This article is from the Car Audio FAQ, by Ian D. Bjorhovde (firstname.lastname@example.org) with numerous contributions by others.
There is a lot more to mounting speakers in the kick panels than just
equalizing the path length difference (PLD). Two of which are: on-axis
response, and angling for pattern control. On-axis response refers to
the fact that most speakers sound best when listened to on-axis, or as
close to on-axis as possible. Second, after mounting your speakers in
the kick panels you can then angle the speakers to take advantage of
their off-axis response to use output level to overcome any PLD that is
still present. The pattern control I am mentioning is one of the ways a
horn loaded compression driver works very well, they not only use
amplitude to overcome any PLD that is still present they minimize early
reflections that can destroy imaging staging and spectral balance.
PLD can be improved more than marginally when you consider the stock
locations in a lot of vehicles, or the locations most installers choose.
Measure the PLD between tweeters when mounted high in the dash or at the
front corner at the top of the door and you will notice its probably on
the order of 24". This mounting setup requires a lot of amplitude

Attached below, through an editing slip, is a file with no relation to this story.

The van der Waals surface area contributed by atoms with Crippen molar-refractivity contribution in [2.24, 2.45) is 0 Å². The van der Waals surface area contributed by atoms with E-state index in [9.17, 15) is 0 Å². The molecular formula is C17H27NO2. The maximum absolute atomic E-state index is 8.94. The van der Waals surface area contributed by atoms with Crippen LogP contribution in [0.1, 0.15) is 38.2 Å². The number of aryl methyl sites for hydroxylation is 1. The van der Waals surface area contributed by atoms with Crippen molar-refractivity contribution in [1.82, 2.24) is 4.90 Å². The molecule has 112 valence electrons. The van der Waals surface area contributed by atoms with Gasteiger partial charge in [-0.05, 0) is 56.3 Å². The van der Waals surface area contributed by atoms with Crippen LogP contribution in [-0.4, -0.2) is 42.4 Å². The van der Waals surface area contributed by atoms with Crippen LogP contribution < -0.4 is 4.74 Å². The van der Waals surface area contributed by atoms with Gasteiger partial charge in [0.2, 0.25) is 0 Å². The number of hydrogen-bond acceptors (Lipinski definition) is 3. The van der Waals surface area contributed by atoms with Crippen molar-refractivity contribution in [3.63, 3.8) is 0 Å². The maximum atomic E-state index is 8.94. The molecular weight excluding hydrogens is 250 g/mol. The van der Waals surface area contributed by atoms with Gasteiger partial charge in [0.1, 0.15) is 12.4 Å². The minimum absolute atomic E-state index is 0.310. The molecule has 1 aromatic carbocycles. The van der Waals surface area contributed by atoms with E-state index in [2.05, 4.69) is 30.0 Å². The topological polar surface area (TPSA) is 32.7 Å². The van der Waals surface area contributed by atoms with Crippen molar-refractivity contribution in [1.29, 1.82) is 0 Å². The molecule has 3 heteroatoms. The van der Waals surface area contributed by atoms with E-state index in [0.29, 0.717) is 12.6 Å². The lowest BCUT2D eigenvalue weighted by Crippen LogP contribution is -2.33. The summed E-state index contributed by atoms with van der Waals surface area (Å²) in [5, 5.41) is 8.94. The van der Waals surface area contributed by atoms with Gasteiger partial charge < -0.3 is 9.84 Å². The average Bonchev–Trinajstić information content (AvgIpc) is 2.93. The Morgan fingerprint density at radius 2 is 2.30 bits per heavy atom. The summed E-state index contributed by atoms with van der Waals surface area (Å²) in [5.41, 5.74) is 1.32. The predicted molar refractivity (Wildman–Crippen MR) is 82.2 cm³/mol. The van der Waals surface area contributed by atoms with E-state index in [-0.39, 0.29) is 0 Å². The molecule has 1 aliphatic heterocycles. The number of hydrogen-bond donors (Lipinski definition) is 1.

adjustment to correct the problems induced by this difference. The
nearer tweeter is out phase from the opposite side and is arriving much
sooner and with much greater amplitude due to the fact is not as far
away. When all these factors are added together, it is very difficult
for even the most flexible DSP unit to correct. On top of that, not
many people or installers have access to the necessary tools to properly
set up time delays using a DSP - TEF, MLSSA or other very expensive
time domain measuring equipment are required to do the job properly.
There will always be trade offs involved and deciding which trade offs
to take can be very hard. A small dropout due to phase cancellation will
probably not be noticed by most people but most people will quickly
notice when a vehicle is not imaging properly, and if you can move the
problem to higher frequency where we determine localization more from
amplitude rather than phase differences, it will be much easier to deal
with. Also, if you minimize the time/phase difference it will be much
easier to correct with amplitude.
Some people complain that kickpanel mounting gives a low sound stage.
However, keep in mind that when any stereo system is imaging properly
the point sources can no longer be localized. When our brains can no
longer localize the point sources it will then hear things at eye level.